D. “ Attendite.O all you who go by the way, stay here a little while and contemplate our Lord curing the blind and the lame. Do not go away till a strong hope comes that He will also now cure us who for so long a time have been miserably blind and lame.

E. Observe also how many of the blind and lame are helped by others to come to Jesus. Four men sometimes carry one palsied man. Are we helping any blind and any lame to draw near to our Lord ?



STATION 1. Which when the Chief Priests and the Scribes had heard, they

sought how they might destroy Him. For they feared Him, because the whole multitude was in admiration at His doctrine (St. Mark xi.).

A. They sought to destroy Him. The multitude was in admiration.

Holy writers remind us that the sun melts wax and hardens clay. Every new work of our Lord and every word that comes from Him is increasing the fire of charity in the heart of His Holy Mother and those who love Him, but is acting like a deadly poison on those who are given up to sin and Satan.

In what way are the wonderful works of our Lord affecting us? Which is He to us, resurrection, or ruin ? "O most merciful Lord--tantus labor non sit cassus--may all Thy toil, may all Thy tears and prayers not be rendered void in our souls !”

B. They sought to destroy Him.

Why cannot you, Annas, destroy Jesus to-day as well as later ? St. John gives the answer, because His hour had not yet come (c. ii.). How clear stands out the truth which our Lord uttered, I lay down My life. . . . No man taketh it away from Me (St. John x.). As long as He chooses, He walks about in the day, and no man can lay hands on Him. When He chooses, the night comes and they shall seize Him. He was offered because it was His own will (Isaias liii.).

C. Let us observe well how thoroughly and miserably these poor men are duped by Satan. What cause have they to be troubled because Jesus is dear to the people? Who loves them as Jesus loves them ?



STATION I. And the Chief Priests and Scribes seeing the wonderful things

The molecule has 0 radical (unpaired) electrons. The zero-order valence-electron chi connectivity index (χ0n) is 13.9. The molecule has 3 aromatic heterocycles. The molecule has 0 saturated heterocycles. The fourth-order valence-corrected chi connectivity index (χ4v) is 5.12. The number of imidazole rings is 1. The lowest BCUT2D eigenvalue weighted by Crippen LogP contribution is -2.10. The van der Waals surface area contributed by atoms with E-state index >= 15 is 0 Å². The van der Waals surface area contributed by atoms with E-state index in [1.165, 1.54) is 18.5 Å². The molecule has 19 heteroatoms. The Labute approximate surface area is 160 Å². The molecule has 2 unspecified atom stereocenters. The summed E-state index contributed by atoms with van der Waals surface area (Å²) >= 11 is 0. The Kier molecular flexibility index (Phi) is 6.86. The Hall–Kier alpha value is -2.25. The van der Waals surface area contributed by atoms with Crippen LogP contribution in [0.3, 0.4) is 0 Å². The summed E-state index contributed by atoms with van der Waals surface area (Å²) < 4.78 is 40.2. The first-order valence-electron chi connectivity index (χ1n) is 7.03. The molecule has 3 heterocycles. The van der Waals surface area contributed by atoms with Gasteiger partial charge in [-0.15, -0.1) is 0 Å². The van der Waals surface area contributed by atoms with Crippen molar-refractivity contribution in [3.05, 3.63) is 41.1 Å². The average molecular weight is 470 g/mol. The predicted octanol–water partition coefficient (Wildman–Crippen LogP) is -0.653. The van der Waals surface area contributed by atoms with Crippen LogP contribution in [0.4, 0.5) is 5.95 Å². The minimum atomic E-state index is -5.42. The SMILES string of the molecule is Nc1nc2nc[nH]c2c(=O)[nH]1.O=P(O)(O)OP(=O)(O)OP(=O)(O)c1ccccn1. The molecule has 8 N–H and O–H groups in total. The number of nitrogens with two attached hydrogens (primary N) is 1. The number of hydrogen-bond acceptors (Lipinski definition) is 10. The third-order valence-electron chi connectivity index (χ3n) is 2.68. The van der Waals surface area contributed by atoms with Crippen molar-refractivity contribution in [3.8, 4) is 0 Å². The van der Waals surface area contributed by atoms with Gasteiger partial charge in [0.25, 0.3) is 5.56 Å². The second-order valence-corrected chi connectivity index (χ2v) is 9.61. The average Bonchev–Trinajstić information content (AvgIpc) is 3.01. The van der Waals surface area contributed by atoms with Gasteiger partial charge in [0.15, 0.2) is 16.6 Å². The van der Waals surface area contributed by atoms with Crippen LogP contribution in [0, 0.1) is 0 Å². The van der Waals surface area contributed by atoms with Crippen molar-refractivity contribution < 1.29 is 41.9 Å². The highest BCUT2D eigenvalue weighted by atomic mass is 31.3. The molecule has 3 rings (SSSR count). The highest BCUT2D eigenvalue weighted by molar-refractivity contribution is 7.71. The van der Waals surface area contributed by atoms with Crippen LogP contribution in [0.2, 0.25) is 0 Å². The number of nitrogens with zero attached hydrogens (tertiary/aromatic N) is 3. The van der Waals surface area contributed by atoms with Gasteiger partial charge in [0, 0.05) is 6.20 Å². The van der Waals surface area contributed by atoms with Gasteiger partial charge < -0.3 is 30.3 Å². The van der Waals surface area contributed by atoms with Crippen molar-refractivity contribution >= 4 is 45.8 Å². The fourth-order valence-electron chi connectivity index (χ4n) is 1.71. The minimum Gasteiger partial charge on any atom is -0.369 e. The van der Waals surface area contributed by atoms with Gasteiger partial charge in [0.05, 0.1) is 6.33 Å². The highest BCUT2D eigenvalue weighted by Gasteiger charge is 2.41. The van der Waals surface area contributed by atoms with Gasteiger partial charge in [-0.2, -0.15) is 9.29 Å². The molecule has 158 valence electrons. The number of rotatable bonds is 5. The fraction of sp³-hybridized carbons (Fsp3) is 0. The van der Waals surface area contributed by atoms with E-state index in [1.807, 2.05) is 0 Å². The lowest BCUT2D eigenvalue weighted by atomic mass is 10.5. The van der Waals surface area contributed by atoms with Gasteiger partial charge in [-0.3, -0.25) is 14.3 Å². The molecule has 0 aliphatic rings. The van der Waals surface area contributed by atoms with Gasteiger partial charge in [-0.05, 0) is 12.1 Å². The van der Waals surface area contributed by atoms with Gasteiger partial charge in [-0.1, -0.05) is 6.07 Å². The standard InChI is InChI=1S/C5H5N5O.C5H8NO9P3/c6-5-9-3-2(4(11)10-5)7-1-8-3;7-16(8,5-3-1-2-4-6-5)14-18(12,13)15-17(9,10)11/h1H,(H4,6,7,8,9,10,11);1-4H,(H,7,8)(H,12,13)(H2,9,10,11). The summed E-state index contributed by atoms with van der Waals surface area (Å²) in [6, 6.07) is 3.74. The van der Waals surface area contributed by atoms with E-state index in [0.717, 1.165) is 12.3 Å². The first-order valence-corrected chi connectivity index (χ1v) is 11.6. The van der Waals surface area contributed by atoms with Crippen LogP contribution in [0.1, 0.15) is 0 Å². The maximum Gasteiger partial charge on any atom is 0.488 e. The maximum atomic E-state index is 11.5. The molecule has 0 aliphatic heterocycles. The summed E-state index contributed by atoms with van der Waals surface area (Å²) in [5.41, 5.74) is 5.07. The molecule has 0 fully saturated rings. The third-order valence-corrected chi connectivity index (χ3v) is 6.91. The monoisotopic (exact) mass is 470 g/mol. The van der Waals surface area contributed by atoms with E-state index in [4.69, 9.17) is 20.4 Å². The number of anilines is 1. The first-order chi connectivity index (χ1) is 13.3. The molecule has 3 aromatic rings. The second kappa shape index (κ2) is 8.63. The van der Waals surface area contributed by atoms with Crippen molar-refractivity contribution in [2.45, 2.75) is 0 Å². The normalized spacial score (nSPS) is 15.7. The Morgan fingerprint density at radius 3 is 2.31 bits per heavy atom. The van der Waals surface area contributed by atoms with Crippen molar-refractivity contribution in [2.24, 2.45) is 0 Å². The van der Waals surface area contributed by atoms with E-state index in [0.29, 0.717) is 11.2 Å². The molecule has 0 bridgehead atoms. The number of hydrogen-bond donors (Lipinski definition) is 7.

that He did, and the children crying in the Temple and saying : Hosanna to the Son of David: were moved with indignation, and said to Him, Hearest Thou what these say? And Jesus said to them, Yea, have you never read : Out of the mouths of infants and of sucklings Thou hast perfected praise ? (St. Matt. xxi.).

A. Breathing vengeance and slaughter, these envious men hasten to the Temple; Jesus must be got rid of at any price! But lo! all their bold daring is gone, when they come into His presence. They can do nothing at all but utter a foolish and weak remonstrance, Hearest Thou what these say?

Sine tuo numine nihil est in homine. Unaided by Thy Holy Spirit, O Lord, man is but a helpless nothing, and nothing can he do against Thee. He cannot even do work for Thee without Thy sanction and Thy help; but unspeakably helpless and foolish is he when he resists Thee, O Lord of love, and Lord of power !”

B. Mark how our Blessed Saviour silences His adversaries with a word from Holy Writ: Have you never read, Out of the mouths of infants and of sucklings Thou hast perfected praise ?

So in the wilderness did He overcome and baffle each temptation of Satan with a word from the Holy Scripture. Hence we learn how useful a labour it is to fix holy words from God's revelation in our minds and hearts by meditation, that we may have them ready to hurl at the head of the tempter. Thy words I have hidden in my heart (O my Lord) that I may not sin (Psalm cxviii.).

C. “Most merciful Lord Jesus, Who canst draw perfect praise out of the mouths of infants, teach us at least in our old age, in our eleventh hour, to praise Thee and love Thee.”

STATION II. And when evening was come, leaving them He went out of

the city into Bethania and remained there (St. Matt.

xxi.; St. Mark xi.). In the day-time He was teaching in the Temple, but at night

going out He abode in the Mount that is called Olivet (St. Luke xxi.). A. When evening was come.

Here then we are come to the close of another day, Monday in Holy Week.

We have no long discourses recorded by the Evangelists for to-day. Therefore as we know that He was early in